The following blog entry was originally featured on Shutter Hub as part of a blog series written by artists involved in theAlternative Process exhibition currently running at The Engine Room in Mossley, Manchester.
INTERVIEW WITH JOHN BREWER
Who are you and what do you do?
I’m John Brewer. It was at the age of 11 in 1977 I got my first camera which my Nan bought me at the local shopping parade. It was loaded with black and white film. Before we had got home I had exposed the entire roll so it was back to the parade of shops to the chemist to get the film processed. No one hour express developing then, I had to wait a fortnight! Not long after I had bought my first enlarger, a Gnome, for the princely sum of £5. I would spend hours in the bathroom with the enlarger balanced on the toilet seat and developing trays in the bath. Sadly I don’t have any images from that era of my photographic career any more.
Around the age of 25 I became a commercial photographer shooting pack shots and weddings.
In the 1990’s I found a wonderfully titled book called The Keepers of Light by William Crawford, probably the first contemporary book on historical photographic processes, in a library. Of all the processes in The Keepers of Light I was drawn to the gum bichromate process, a method of making watercolour paint light sensitive. The gum bichromate process is deceptively difficult however my first image was pretty good considering I used the wrong paper, didn’t apply a size and used cheap paints! It went down hill from there, I couldn’t make an acceptable print for some time afterwards. After eventually taming the process I wanted to try other historic/alternative methods of image making. Over time I had made images using cyanotype, Van Dyke Brown, platinum, salt, albumen, wetplate collodion and mordençage often using two or more processes together. Today I make images using both film and digital negatives.
For the last few years I have been teaching most of the processes I practice, particularly wetplate collodion and gum bichromate, the two processes closest to my heart. I teach from my 1000 sq ft studio which is dedicated to historic/alternative processes, at Double Negative Darkroom in London and I also run residential wetplate workshops in the South of France. I also supply virtually any chemical, raw or premixed, used in alternative photography at very competitive prices.
I have exhibited my work both nationally and internationally and my work is in public and private collections.
What did you exhibit?
For the Shutter Hub exhibition I exhibited a wetplate collodion tintype of and titled ‘Vineta’. This image was shot a couple of months ago in a small town called Todmorden. Three of us were shooting there, my partner Kate Horsley and Michele Selway. The event was to celebrate English Heritage Open Day: Free to Explore. Michele had organised us to shoot at the fantastic Unitarian church there and we spent two long days making plates. My model was Vineta Gailite, a Manchester based artist. The image was shot for the publicity of Kate’s novel The Monster’s Wife.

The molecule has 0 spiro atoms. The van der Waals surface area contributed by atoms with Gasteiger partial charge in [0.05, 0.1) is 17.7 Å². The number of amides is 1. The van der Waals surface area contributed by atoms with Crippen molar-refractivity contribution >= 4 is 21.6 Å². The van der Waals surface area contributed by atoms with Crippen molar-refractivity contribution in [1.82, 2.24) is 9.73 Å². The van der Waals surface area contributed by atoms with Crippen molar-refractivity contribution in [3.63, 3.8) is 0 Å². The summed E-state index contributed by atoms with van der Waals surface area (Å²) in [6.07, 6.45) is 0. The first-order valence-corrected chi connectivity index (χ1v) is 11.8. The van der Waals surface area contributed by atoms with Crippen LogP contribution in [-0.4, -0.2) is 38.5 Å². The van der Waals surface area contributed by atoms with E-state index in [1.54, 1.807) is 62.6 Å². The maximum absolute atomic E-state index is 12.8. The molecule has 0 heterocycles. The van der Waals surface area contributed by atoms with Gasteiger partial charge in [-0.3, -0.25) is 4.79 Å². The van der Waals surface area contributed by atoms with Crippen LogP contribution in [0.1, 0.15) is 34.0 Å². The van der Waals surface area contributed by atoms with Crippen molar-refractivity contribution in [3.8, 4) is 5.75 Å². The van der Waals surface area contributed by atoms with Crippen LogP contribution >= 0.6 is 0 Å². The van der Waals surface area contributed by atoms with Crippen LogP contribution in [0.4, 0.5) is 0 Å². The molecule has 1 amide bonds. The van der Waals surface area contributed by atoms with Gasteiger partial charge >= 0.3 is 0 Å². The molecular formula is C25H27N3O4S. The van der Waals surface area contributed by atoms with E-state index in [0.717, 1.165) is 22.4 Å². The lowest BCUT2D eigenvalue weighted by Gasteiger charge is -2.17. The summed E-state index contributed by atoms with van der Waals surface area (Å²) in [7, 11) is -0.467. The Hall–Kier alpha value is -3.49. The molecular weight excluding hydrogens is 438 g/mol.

What made you take part in this exhibition?
Any opportunity to exhibit historic/alternative photographic imagery is good! The UK gallery scene I think has been rather slow in recognising these processes compared to the USA and Europe. It’s good to see Shutter Hub as well as a couple of other galleries now carrying the flag over here. This is particularly important to me as I only make images using these methods.
Have you attended the exhibition in person and if so what did you think?
Sadly I couldn’t make the private view evening because of working abroad. However I decided to go after a workshop I was teaching and take some of my students along on the evening of 1st of November. Thanks to John Kiely for opening up for us! We were all impressed with the quality and diversity of work exhibited.
Other than your own work, which of the other works in the show appealed to you and why?
I’d better not pick my wife Kate or studio/events assistant Michele’s work either I guess! The work that really struck me was Amy Rocket-Todd’s contact printed wetplate collodion ambrotypes. While they may look simple they were beautifully crafted with obvious great thought, care, composition and the touch of gold paint really made them stand out for me. Oh, and I have no idea how she contact printed the ambrotype, what’s Amy’s email address…….?